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Starting A Small-Scale Business In Nigeria – Five Key Things to Note

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It is often said that Ideas are easy; Implementation is hard, this is true. Starting a small scale business is a challenging endeavor and it would be widely agreed upon that there are enough/ample evidence and case studies on business failures.

Fraught with a lot of uncertainties, the promise of a small scale business failing in its development stage is high – according to The Better Africa Report by Weetracker (an African digital media company), the average failure rate for start-ups in Nigeria is 61% from 2010 to 2018. The purpose of this article is to present some insights into how businesses can be guided for lift-off;

1. Refine Your Business Idea

You are thinking of starting a business, you already came up with an idea of what to do or what market to enter. That is great – business ideas are great, and they make us feel like we are on to something; something that we have always been passionate about. Now, you are so pumped to get started right away – which is cool- but this is not the smartest thing to do. It is best to take a step back before going all in. You need to refine and test your idea before you can build a business out of it.  

Do a quick research on existing companies in that industry; learn what they are doing and how you can improve on it. Understand the reason behind your idea. It is good to know why you are starting your business – in this process, it may be wise to differentiate what purpose your business serves (personal why or a marketplace why). When you are focused on meeting a need in the marketplace, the scope of your business will always be larger than a business that is designed to serve a personal need.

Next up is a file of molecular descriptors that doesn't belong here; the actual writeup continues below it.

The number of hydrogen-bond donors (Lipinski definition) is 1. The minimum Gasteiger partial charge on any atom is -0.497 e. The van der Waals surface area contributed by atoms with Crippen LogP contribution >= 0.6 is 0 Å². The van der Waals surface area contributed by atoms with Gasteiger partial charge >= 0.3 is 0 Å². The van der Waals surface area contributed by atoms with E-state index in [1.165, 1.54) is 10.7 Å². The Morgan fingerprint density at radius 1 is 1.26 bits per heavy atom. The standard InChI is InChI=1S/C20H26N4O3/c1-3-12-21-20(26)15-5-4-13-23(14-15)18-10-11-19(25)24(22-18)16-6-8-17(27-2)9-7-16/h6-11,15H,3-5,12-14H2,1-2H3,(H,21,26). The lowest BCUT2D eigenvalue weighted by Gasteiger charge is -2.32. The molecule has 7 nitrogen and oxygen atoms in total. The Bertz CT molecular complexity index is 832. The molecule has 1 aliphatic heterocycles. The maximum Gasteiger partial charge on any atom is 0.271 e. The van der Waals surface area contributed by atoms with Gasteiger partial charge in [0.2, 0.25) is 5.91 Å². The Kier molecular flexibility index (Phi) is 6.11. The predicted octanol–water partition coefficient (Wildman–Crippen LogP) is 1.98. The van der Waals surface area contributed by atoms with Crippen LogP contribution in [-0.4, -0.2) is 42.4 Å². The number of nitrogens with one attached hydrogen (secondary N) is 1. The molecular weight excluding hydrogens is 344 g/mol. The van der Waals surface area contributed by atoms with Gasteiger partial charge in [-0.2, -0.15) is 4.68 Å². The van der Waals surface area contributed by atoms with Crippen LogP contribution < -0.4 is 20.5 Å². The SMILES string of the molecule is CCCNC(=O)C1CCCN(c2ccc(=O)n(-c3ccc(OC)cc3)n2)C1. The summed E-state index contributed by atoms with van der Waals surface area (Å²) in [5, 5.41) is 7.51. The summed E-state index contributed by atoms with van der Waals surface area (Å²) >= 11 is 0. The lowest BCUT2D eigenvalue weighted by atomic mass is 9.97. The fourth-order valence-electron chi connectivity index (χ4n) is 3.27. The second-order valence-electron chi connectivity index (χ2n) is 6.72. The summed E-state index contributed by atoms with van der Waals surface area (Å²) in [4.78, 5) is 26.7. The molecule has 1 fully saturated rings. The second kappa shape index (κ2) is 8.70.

Next, survey your market place, set up a simple questionnaire to get a better understanding of your target customers – ensure your questions cover the most important things that would make you get a better idea of who your customers are and why you think they would want to buy your products or services.

2. Write A Business Plan/Pitch Deck

This is a very crucial aspect in the early stages of a business. It does not have to be a fancy 100-page document – It could even be in short slides.

The importance of this, however, is to answer the following questions; why are you starting? What makes your idea different? What solutions are you providing? What is your target market? What is your market strategy? How do you make a profit? It is also a good way to present your idea to potential investors.

3. Start Small

We all want our businesses to be successful, with a large customer base and lots of profit, however, you have to learn to walk before you can run – think small, one customer at a time.

Ensure that you can survive the unavoidable itch/hiccups associated with running a small business – recover and learn from your mistakes without incurring a lot of debts. This would help in the successful growth of your business.

4. Register Your Company

You must register with the government to become an officially recognized entity. The law that deals with company regulation in Nigeria is the Company Allied Matters Act (CAMA) and the regulatory body in charge of implementing the provisions of CAMA is the Corporate Affairs Commission (CAC). To get the step by step process involved in registering, please visit the CAC

5. Constantly Show Up For Your Customers

For anyone serious about growing a successful business, it is exigent to realize the importance of good customer service.

This goes beyond customers always been right; it is about how you treat your customers like family – by not talking down on them or looking for every medium to extract money from them.

It is about going out of your way for them. Delivering value starts by having your customers’ best interest at heart.

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Business

The Truth About Time Management: It’s Not About Time